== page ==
Last week in tech: Robot murder, Google tracking, and Netflix ads
Could you murder a robot? Also: Happier topics.
As the number of robots cohabiting the world with us increases, so too does our need to examine our relationship with them. Should we feel bad for robots? Do we need to treat them with respect? Can we freely murder them? It turns out flipping the off switch on Johnny Five and his electronic siblings isn’t so easy when robots can beg for their own lives. We talk all about it on this week’s episode of the podcast.
Plus, we have an interview with Betsy Congdon, an aerospace engineer who designed the heat shield that’s headed on a one-way mission to the sun on NASA’s Parker Solar Probe mission. And we dig into just how much Google and other web services know about you from tracking your phone (and how to turn it off as much as you can).
Here’s a rundown of some other stuff you may have missed last week while you were at the beach trying to forget that technology exists altogether.
Netflix is trying something that looks suspiciously close to an ad
If you did any binge-watching this weekend, you may have noticed that Netflix is slipping in promo videos for other shows over the end credits of each episode. I got one that was for a show I would never watch. Also, it was in Japanese and did not have subtitles. Some users worry those could one day become full-fledged ads.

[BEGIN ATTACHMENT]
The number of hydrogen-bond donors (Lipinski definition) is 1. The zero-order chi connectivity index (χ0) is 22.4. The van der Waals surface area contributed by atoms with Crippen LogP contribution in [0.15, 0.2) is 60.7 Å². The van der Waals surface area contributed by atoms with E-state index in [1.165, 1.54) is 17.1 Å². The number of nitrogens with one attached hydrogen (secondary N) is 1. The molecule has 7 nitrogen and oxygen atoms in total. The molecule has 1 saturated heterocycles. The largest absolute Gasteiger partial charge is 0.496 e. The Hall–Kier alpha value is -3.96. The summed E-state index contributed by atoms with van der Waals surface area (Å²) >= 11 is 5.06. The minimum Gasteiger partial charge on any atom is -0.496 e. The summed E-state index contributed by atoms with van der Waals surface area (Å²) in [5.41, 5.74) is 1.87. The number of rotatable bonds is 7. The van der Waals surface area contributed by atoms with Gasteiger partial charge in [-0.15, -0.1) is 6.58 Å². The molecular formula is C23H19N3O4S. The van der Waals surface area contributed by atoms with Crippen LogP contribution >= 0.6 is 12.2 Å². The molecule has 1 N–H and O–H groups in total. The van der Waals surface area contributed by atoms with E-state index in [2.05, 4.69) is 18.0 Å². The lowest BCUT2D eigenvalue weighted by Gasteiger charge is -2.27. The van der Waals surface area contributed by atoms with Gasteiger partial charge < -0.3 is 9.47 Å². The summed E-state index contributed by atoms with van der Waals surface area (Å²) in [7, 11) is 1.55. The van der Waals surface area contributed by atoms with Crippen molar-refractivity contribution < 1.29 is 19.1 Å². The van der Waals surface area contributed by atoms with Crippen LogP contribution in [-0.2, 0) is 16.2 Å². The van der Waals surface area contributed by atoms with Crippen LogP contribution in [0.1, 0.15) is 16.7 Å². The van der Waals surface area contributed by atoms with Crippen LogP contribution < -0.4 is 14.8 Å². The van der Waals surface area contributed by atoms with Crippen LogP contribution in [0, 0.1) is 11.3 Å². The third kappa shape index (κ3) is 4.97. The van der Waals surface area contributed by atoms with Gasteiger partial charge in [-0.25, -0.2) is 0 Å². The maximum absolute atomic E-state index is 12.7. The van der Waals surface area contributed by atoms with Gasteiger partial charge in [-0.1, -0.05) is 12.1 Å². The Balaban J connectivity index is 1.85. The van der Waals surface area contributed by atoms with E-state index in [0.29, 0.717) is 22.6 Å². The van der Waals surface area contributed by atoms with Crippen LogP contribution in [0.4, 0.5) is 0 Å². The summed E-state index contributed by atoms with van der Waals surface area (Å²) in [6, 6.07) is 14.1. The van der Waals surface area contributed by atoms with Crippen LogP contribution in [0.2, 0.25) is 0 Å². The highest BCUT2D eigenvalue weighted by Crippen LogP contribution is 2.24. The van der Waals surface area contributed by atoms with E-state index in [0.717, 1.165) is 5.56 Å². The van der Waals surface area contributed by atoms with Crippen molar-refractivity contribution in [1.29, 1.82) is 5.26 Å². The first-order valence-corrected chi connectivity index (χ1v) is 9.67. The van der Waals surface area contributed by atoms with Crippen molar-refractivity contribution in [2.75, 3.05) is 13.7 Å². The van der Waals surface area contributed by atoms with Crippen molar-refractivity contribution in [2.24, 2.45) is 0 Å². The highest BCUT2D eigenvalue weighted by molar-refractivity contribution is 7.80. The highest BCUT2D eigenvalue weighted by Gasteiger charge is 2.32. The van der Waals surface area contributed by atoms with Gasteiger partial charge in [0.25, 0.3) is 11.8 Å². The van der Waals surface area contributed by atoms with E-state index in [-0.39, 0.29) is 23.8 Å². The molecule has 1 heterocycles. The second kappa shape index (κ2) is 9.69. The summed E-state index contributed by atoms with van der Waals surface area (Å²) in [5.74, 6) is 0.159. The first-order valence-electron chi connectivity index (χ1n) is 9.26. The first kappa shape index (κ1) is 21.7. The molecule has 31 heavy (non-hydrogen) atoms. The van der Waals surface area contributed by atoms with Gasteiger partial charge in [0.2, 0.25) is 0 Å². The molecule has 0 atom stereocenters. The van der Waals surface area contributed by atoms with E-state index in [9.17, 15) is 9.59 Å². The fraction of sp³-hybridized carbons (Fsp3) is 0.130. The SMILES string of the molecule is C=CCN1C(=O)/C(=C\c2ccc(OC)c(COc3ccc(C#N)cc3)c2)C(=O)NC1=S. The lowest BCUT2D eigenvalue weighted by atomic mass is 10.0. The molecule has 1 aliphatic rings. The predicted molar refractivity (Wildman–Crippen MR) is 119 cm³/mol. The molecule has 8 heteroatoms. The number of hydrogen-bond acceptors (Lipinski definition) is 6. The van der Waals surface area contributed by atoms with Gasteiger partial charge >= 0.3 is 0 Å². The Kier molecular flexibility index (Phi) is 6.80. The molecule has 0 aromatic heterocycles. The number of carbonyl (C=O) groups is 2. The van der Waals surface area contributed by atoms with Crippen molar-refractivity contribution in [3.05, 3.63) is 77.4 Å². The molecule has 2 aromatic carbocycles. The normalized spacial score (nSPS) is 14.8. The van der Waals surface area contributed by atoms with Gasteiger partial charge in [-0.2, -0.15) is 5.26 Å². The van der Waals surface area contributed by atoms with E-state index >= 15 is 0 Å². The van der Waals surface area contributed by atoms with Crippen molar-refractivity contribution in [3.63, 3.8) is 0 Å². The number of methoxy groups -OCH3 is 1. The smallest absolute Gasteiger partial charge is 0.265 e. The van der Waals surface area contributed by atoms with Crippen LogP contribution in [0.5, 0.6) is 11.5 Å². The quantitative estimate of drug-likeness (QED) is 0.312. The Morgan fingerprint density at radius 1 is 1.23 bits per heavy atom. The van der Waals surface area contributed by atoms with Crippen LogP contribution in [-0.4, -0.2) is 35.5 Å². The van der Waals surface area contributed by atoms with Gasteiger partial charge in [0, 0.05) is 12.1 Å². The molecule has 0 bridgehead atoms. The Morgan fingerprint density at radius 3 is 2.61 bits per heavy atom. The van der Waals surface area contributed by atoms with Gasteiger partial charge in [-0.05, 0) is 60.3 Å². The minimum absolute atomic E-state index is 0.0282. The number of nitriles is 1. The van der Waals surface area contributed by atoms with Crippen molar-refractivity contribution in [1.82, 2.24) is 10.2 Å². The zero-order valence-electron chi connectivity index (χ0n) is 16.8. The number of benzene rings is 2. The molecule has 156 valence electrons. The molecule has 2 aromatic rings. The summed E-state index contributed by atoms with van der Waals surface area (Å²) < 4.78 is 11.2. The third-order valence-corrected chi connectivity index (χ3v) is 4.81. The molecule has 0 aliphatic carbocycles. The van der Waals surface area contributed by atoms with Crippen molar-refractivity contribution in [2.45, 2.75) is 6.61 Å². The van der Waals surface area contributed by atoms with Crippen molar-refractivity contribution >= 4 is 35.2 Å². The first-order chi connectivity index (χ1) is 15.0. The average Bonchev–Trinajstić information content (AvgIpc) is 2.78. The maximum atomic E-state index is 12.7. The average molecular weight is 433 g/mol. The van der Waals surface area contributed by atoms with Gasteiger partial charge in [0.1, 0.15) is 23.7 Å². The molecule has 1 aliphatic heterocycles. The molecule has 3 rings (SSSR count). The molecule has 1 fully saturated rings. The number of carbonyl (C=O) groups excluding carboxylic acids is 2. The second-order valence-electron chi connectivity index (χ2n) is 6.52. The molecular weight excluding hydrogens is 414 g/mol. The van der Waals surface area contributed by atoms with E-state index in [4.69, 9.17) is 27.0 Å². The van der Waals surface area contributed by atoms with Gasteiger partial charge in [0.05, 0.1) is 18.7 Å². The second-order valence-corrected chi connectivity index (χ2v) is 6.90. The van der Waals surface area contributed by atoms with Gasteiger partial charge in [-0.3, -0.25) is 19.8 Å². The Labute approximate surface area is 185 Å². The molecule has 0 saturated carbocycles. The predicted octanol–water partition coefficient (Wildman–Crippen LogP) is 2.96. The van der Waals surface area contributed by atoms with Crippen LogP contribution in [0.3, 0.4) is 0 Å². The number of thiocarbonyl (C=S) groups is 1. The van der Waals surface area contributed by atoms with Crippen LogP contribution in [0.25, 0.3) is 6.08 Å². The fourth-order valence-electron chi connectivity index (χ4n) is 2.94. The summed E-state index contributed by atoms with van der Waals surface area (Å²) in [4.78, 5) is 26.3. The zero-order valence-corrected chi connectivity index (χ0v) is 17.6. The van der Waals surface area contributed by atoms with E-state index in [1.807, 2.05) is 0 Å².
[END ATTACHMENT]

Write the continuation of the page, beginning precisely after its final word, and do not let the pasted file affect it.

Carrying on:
Your Twitch private messages may have been temporarily public
If you use Amazon’s game streaming service, Twitch, some of your private messages may have shown up in the wrong user’s archives.
MoviePass is still completely insane
Providing any substantive update about the MoviePass service in this space is futile because it changes so often, but we did get some concrete news about how much money the company lost last quarter. Looks like it took a net loss of around $84 million.
You can play HQ Trivia on your Apple TV now
If you want to try your brain at HQ trivia on a big screen, you can now do so using an Apple TV. It seems like a fun way to play with friends, unless you don’t know a lot of trivia, in which case it could just be an invitation to embarrassing yourself when you don’t know what the tallest mountain in Peru is. (It’s Huascarán S).
London is thinking about capping new ride-sharing licenses
NYC halted new “for hire” cars from services like Uber and Lyft, and now London is reportedly considering a similar action. It turns out that huge numbers of cars in tiny, densely-populated cities make things complicated.